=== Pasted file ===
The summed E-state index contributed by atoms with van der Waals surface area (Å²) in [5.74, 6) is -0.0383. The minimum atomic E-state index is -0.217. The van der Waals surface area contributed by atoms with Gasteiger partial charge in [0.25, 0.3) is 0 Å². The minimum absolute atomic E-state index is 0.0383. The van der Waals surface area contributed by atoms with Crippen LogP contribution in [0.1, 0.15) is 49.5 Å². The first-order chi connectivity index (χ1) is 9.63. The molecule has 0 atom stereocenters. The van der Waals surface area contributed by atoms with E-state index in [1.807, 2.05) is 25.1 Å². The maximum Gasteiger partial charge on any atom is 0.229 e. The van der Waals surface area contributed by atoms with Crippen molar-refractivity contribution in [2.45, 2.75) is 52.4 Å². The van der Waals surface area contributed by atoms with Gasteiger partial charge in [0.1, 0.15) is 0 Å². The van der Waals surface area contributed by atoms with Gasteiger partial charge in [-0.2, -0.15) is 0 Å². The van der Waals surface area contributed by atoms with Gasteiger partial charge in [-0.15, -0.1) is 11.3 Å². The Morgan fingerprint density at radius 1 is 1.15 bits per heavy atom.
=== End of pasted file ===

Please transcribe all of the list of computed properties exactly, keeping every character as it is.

The summed E-state index contributed by atoms with van der Waals surface area (Å²) in [5.74, 6) is -0.0383. The minimum atomic E-state index is -0.217. The van der Waals surface area contributed by atoms with Gasteiger partial charge in [0.25, 0.3) is 0 Å². The minimum absolute atomic E-state index is 0.0383. The van der Waals surface area contributed by atoms with Crippen LogP contribution in [0.1, 0.15) is 49.5 Å². The first-order chi connectivity index (χ1) is 9.63. The molecule has 0 atom stereocenters. The van der Waals surface area contributed by atoms with E-state index in [1.807, 2.05) is 25.1 Å². The maximum Gasteiger partial charge on any atom is 0.229 e. The van der Waals surface area contributed by atoms with Crippen molar-refractivity contribution in [2.45, 2.75) is 52.4 Å². The van der Waals surface area contributed by atoms with Gasteiger partial charge in [0.1, 0.15) is 0 Å². The van der Waals surface area contributed by atoms with Gasteiger partial charge in [-0.2, -0.15) is 0 Å². The van der Waals surface area contributed by atoms with Gasteiger partial charge in [-0.15, -0.1) is 11.3 Å². The Morgan fingerprint density at radius 1 is 1.15 bits per heavy atom.